LED technologies are now used in many sophisticated handpieces. LEDs have a longer operating life, produce more powerful light, and produce less heat.

Electric handpiece

While air turbine-powered handpieces can reach extremely high speeds (between 250,000 and 420,000 rpm) with low torque, electric handpieces typically operate at lower speeds (20 to 200,000 rpm) with higher torque. Some electric handpieces, called speed-increasing handpieces, utilize gear ratios to boost their rotational speed.[3]


Comparison of air driven and electric handpieces

Air driven Electric
Type of burr used Friction grip Friction grip
Power source Compressed air Electric micromotor
Torque Variable Constant
Motion of burr Rotation & Pecking Rotation only
Balance Usually neutral Motor end heavy
Noise Louder Quieter

Slow-speed handpiece

Slow-speed handpieces work at a much slower rate than high-speed electric or air turbine handpieces. Slow-speed handpieces are usually driven by rotary vane motors, instead of air turbines. They work at a speed between 600 and 25,000 rpm. The internal gearing is very similar to that of a speed-increasing handpiece. The main difference between the two is that slow speed has internal gearing, and they can use both a latch grip burr and a friction grip burr.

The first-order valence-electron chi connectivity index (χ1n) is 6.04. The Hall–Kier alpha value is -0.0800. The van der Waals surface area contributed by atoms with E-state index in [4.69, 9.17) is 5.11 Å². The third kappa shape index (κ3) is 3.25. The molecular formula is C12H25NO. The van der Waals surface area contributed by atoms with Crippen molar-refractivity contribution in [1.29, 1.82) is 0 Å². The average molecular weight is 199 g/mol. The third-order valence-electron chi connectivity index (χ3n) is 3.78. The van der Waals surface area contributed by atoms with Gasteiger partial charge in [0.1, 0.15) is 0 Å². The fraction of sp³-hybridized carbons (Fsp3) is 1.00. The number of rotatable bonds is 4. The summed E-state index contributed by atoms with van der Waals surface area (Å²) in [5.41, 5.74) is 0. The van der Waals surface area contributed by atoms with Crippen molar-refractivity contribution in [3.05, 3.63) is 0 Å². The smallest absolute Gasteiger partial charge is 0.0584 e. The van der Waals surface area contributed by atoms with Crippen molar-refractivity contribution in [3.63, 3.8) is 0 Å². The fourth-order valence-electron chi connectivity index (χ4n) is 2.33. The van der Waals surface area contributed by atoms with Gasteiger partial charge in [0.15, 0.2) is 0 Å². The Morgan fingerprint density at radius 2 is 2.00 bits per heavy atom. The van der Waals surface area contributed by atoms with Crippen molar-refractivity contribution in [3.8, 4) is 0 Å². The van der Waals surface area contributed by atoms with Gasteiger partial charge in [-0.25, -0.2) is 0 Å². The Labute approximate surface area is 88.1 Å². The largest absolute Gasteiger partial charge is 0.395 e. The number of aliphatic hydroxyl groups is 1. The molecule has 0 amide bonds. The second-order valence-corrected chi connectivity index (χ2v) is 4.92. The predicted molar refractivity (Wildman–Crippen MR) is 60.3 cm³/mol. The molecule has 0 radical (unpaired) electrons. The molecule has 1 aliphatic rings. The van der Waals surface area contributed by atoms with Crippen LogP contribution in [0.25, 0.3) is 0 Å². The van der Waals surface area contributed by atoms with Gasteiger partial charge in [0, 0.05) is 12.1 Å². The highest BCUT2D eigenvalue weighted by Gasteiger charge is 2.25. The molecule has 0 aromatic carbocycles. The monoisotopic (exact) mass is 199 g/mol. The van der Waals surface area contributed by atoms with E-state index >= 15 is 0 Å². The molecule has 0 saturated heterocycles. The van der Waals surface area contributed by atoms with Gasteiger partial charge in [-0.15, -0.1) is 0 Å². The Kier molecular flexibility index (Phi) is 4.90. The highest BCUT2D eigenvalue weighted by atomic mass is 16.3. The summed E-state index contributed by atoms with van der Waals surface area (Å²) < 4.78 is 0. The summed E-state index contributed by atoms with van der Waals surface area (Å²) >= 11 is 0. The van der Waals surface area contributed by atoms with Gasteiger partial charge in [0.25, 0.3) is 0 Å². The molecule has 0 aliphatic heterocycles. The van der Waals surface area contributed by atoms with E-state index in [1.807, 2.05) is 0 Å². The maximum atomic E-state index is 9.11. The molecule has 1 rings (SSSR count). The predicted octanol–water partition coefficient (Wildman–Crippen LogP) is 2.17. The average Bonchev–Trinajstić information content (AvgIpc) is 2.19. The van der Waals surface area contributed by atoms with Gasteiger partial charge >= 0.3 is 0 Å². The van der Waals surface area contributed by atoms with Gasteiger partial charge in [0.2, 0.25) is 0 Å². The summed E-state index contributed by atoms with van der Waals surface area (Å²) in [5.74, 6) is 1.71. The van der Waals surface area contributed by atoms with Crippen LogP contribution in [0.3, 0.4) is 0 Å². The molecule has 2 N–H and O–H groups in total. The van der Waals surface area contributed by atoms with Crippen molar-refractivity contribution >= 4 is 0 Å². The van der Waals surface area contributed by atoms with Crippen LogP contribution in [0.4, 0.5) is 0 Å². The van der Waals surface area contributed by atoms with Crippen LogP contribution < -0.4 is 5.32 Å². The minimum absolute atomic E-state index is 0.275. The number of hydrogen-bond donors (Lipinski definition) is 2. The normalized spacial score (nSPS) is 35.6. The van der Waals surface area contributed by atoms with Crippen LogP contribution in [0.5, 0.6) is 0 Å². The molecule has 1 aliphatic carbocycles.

Indications for use

Generally used for operative procedures such as the removal of dental caries or for polishing enamel or restorative materials. A straight, slow-speed handpiece is generally indicated for the extra oral adjustment and polishing of acrylic and metal.

Speed-decreasing handpiece

Designed to work at slower speeds.

Indications for use

The main indications for use include endodontic canal preparation, implant placement, and prophylaxis.

Endodontic canal preparation

Endodontic canals are prepared using a slow-rotating file. It is imperative that torque be controlled in order to prevent endodontic file separation during use.

Dental burr

A collection of various burrs used in dentistry.
Dental rotary instruments - boreri

A dental burr, or bur, is a type of cutter used in a handpiece. The burrs are usually made of tungsten carbide or diamond. The three parts of a burr are the head, the neck, and the shank.[4]

The heads of some burrs (such as tungsten carbide burrs) contain the blades which remove material. These blades may be positioned at different angles in order to change the properties of the burr. More obtuse angles will produce a negative rake angle, which increases the strength and longevity of the burr. More acute angles will produce a positive rake angle, which has a sharper blade but dulls more quickly. The heads of other commonly used burrs are covered in a fine grit that has a similar cutting function to blades (e.g., high-speed diamond burrs). Diamond burrs seem to give better control and tactile feedback than carbide burrs, due to the fact that the diamonds are always in contact with the milled tooth in comparison to the single blades of the carbide burrs.[5]